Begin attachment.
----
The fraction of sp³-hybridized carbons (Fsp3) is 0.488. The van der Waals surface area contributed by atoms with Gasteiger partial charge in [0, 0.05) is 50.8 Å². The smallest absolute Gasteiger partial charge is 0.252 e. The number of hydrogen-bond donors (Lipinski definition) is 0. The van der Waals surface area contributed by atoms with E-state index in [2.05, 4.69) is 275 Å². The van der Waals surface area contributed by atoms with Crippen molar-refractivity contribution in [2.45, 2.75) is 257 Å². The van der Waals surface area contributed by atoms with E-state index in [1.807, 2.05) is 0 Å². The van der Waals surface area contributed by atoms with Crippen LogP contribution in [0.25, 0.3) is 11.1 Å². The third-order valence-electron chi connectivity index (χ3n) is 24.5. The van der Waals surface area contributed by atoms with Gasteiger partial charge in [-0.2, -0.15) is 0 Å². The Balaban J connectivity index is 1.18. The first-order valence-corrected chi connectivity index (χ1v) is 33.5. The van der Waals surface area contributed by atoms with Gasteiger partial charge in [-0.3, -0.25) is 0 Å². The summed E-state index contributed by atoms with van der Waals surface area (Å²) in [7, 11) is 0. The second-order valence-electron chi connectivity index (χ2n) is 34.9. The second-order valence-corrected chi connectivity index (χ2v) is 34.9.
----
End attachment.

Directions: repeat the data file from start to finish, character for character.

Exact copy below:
The fraction of sp³-hybridized carbons (Fsp3) is 0.488. The van der Waals surface area contributed by atoms with Gasteiger partial charge in [0, 0.05) is 50.8 Å². The smallest absolute Gasteiger partial charge is 0.252 e. The number of hydrogen-bond donors (Lipinski definition) is 0. The van der Waals surface area contributed by atoms with E-state index in [2.05, 4.69) is 275 Å². The van der Waals surface area contributed by atoms with Crippen molar-refractivity contribution in [2.45, 2.75) is 257 Å². The van der Waals surface area contributed by atoms with E-state index in [1.807, 2.05) is 0 Å². The van der Waals surface area contributed by atoms with Crippen LogP contribution in [0.25, 0.3) is 11.1 Å². The third-order valence-electron chi connectivity index (χ3n) is 24.5. The van der Waals surface area contributed by atoms with Gasteiger partial charge in [-0.2, -0.15) is 0 Å². The Balaban J connectivity index is 1.18. The first-order valence-corrected chi connectivity index (χ1v) is 33.5. The van der Waals surface area contributed by atoms with Gasteiger partial charge in [-0.3, -0.25) is 0 Å². The summed E-state index contributed by atoms with van der Waals surface area (Å²) in [7, 11) is 0. The second-order valence-electron chi connectivity index (χ2n) is 34.9. The second-order valence-corrected chi connectivity index (χ2v) is 34.9.